Cons: Not enough improvements from Rebel T4i, Autofocus works too slowly in Live View mode, creating significant shutter lag, Although autofocus in video mode is improved from past Rebels, it's still slow, Autofocus illuminator lamp only works when the flash is engaged, Camera's on-screen menus should have been reworked to take advantage of touchscreen, No Wi-Fi capability, Battery life could be better, especially in Live View mode, Battery will drain quickly when shooting ...
Summary: With its excellent balance between price, performance, size and image quality, the Canon EOS 700D is a camera that fits in perfectly with its market segment by offering a competitive and very attractive by Photographer’s fans, but budget-conscious. The picture quality is excellent, both photos and videos, and responsiveness of the camera (in terms of AF and burst) is very satisfactory for an instrument of this price.
Summary: While the Canon EOS Rebel T5i is -- almost literally -- the same solid camera as its predecessor, it's starting to lag frustratingly behind the competition in some ways.
Pros: The Canon EOS Rebel T5i retains the great articulated touch-screen implementation that's optimized for video, and delivers the same excellent photo quality and solid video as its predecessor. Plus the performance is slightly improved.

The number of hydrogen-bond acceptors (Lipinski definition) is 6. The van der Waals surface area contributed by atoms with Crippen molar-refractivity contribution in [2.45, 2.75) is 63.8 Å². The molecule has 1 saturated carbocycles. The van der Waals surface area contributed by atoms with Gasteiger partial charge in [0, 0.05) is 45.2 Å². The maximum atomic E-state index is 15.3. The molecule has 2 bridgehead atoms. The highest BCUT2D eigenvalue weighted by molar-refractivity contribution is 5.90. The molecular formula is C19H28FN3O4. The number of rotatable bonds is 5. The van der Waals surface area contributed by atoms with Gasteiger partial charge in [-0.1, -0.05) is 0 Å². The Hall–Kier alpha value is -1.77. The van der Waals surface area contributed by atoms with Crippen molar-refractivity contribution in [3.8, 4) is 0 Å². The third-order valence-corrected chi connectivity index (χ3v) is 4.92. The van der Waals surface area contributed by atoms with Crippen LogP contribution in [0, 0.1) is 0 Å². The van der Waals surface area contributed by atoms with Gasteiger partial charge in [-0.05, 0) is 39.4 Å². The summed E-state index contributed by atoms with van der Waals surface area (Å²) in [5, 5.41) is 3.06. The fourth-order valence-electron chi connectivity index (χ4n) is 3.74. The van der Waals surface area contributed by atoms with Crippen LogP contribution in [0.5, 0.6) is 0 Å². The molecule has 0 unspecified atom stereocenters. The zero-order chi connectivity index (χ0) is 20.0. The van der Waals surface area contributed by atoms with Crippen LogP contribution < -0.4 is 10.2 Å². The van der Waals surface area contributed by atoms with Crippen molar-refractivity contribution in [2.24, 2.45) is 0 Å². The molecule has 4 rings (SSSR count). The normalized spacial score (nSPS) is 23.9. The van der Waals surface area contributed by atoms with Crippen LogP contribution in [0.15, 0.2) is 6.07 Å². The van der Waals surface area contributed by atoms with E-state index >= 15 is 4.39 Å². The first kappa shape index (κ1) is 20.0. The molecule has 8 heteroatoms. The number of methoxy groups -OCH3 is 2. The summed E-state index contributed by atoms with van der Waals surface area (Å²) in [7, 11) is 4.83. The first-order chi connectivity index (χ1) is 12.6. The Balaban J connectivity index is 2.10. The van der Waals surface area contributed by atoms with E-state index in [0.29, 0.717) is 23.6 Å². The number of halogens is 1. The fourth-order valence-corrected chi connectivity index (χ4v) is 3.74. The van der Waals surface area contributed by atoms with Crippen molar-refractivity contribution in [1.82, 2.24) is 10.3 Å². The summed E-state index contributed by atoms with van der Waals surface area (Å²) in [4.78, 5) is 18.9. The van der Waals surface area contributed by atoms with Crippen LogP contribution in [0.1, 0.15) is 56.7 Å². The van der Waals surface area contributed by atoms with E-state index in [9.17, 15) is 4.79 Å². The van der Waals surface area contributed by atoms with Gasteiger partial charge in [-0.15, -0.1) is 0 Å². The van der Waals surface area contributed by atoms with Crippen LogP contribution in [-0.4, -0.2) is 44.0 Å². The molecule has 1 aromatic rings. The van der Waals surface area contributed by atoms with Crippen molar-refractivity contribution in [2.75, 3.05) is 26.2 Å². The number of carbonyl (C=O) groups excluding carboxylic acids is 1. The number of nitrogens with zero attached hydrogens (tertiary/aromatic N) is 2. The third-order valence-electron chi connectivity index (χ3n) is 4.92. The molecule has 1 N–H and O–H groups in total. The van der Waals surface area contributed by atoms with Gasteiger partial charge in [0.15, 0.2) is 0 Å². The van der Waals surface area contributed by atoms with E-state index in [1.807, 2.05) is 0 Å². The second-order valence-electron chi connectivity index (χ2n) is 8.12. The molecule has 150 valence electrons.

Cons: The phase-detection autofocus system is feeling its age and competitors have caught up with the Live View performance. The tiny autofocus points in the viewfinder also remain annoying to use, and the feature set remains lackluster.
Summary: The Canon EOS 700D / Rebel T5i is an upgrade to the 650D almost in name only, but still combines very good image quality with a comprehensive, well-designed touchscreen interface. AF performance in live view mode and video is an improvement over early Rebel DSLRs, but still lags behind mirrorless options.
Pros: Comprehensive touchscreen interface that is intuitive and efficient, High image quality with good balance between detail and noise reduction in JPEG output, Good subject tracking AF in viewfinder shooting mode (compared to mirrorless competition), 5 fps with ample buffering in JPEG-only mode, Very responsive operation, with menu access available even when buffer is full, Good-looking video output with manual exposure and audio controls, Built-in lens correction for vi...